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Real World English – Understatement and irony

Written by Ed Pegg

Welcome to the ninth in this series of posts on Real World English by Ed Pegg. In this series of videos and blog posts we are looking at how words are used in context around the world and how differences in usage in different countries and cultural contexts can cause misunderstanding. We look at differences between US and British English, some common expressions in other English speaking countries and also give you an understanding of the complex topic of pragmatics – how language is used in context. In the ninth video Ed looks at understatement and irony.

If someone tells you there’s been ‘a bit of a situation’, how serious would you think the problem is? Well, to be honest, it would depend a lot on where the person comes from. If an American says ‘there’s a bit of a situation’ it would probably be a small problem but, if this is said by a British person, it could be a really big problem. The reason for this is that understatement is common in British English. When you understate things, you make them seem less important or serious than they actually are. In American English, it’s more common to say things more directly.



This difference is again related to politeness styles. In the US, it’s common to treat people as equal, so it’s absolutely fine just to give them information directly. In Britain, people don’t like forcing their views on others, this means that they’ll often draw your attention to a problem but not want to tell you the exact size of the problem.

If you’re familiar with this communication style, it’s easy to identify, but at first it can seem strange, especially if you take the speaker at face value and then the problem turns out to be very serious. If you find this form of understatement confusing, it’s best to ask the speaker to be more direct by asking follow up questions, such as: What is the problem? How serious is it? It’s harder to answer a direct question with understatement.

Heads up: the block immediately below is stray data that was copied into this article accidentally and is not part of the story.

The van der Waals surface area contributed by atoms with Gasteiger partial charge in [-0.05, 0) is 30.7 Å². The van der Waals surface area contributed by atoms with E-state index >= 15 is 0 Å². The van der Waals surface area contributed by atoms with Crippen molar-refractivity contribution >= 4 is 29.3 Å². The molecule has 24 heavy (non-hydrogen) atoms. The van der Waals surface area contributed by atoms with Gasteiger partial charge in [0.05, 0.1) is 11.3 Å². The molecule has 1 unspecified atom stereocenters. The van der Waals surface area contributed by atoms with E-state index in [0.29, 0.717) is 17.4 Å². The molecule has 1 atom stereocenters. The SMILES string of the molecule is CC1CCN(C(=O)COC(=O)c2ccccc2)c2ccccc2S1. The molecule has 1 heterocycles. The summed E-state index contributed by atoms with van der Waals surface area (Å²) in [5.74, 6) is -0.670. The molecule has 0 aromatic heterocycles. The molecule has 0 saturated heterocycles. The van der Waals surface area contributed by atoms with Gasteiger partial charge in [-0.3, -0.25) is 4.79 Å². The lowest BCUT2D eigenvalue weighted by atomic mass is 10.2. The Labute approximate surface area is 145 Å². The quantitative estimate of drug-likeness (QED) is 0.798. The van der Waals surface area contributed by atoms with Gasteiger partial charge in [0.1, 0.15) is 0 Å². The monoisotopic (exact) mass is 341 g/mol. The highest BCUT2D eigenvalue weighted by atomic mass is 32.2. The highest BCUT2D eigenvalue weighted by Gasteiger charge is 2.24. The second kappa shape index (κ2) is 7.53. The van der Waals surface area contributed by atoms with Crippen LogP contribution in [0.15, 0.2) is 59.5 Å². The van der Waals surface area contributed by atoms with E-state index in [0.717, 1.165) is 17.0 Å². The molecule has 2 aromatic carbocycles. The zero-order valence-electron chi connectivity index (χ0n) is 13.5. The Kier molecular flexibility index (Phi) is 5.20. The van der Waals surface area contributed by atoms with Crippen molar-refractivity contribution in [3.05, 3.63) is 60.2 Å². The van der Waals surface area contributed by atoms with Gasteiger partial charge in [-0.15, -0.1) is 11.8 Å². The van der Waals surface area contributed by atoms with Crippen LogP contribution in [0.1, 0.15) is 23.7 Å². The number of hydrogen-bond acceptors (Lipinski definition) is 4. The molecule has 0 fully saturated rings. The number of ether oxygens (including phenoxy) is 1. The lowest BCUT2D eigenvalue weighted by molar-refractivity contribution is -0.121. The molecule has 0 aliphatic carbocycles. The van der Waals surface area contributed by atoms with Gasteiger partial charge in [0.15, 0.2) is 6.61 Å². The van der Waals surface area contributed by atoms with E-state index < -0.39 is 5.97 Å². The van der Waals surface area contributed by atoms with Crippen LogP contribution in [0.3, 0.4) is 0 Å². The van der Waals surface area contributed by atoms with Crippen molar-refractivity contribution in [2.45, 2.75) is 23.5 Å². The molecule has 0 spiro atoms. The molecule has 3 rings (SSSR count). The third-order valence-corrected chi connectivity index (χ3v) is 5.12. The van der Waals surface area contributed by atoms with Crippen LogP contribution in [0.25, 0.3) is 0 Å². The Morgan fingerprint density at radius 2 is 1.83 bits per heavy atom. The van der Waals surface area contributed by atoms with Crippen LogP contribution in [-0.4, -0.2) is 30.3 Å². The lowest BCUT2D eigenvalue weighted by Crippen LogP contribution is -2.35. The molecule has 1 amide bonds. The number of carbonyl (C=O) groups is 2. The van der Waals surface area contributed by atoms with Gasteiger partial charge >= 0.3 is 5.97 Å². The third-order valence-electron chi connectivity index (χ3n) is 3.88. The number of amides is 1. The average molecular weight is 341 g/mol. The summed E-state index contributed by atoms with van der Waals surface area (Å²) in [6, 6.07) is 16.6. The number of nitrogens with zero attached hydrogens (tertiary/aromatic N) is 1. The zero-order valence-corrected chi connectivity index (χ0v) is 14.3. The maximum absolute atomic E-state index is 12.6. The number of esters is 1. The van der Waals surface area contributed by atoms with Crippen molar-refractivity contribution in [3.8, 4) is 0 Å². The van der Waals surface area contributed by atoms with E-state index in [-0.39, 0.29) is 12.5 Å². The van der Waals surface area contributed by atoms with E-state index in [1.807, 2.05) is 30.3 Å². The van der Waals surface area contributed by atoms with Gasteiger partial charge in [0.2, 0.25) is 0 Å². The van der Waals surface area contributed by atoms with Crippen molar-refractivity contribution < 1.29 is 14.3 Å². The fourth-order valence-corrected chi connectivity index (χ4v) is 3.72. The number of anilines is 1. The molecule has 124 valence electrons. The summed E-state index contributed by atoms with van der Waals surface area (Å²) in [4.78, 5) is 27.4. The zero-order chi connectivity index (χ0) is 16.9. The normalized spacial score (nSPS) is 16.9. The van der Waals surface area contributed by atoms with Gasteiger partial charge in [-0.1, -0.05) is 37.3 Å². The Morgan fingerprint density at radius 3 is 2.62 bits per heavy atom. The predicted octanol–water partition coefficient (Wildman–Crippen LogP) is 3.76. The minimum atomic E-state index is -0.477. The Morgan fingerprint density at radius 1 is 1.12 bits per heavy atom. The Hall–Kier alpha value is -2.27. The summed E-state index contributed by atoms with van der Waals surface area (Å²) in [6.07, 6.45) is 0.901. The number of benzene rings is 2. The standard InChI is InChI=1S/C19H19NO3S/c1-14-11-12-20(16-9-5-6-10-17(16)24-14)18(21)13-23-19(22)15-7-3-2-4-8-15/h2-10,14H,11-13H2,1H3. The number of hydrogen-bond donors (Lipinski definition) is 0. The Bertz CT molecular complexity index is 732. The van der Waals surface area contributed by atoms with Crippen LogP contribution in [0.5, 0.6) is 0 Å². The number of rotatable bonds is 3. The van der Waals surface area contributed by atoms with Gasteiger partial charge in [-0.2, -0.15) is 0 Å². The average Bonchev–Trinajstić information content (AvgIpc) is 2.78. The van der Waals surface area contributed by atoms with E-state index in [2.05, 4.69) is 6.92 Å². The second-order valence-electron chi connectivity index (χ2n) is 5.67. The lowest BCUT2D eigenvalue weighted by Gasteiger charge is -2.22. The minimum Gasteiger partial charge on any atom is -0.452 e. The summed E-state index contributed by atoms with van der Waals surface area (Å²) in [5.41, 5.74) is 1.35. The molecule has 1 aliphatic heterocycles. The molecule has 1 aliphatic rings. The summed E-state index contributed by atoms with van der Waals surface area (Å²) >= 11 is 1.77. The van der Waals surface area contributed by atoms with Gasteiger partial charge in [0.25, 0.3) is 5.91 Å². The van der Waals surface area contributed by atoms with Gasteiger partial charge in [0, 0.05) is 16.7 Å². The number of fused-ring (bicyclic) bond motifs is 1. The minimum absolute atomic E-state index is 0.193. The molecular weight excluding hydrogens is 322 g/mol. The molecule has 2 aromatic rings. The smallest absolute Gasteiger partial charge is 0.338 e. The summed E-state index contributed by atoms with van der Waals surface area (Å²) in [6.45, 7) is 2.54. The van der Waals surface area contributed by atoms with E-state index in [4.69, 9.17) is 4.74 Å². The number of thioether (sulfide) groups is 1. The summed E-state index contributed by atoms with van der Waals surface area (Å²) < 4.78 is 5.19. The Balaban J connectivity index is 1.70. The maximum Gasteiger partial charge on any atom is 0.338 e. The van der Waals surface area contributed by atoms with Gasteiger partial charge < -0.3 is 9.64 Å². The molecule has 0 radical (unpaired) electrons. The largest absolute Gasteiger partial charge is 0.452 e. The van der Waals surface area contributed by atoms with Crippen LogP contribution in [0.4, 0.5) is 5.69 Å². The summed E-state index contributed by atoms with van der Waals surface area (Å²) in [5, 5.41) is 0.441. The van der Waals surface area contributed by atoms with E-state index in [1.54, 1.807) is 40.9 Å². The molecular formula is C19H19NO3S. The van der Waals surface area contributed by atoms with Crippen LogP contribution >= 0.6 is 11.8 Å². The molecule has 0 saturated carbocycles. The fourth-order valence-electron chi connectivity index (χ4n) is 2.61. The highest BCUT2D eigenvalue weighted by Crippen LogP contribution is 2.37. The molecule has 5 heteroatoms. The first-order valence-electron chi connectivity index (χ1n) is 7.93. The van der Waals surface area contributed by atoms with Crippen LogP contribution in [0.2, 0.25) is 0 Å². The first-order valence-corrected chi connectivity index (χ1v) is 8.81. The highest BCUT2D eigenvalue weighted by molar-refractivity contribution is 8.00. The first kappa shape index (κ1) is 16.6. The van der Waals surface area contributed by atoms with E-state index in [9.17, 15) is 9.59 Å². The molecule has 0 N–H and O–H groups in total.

It’s also said that irony and sarcasm are more common in Britain than the US. This isn’t strictly true, it’s just different. In Britain these forms of humour are often underplayed and you have to identify the sarcasm yourself. In the US, people are more likely to say something like ‘just kidding’ after a joke to make sure you see the irony or sarcasm. This again goes back to the US politeness style. The American wants you to know they were making a joke to make sure you know you’re both equal, as this is important for Americans.

I hope you are enjoying learning about English in the real world and I look forward to seeing you next time. You can catch up on the previous videos and posts, and you can follow my series of monthly blog posts on this topic using the tag realworldenglish.

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Ed Pegg

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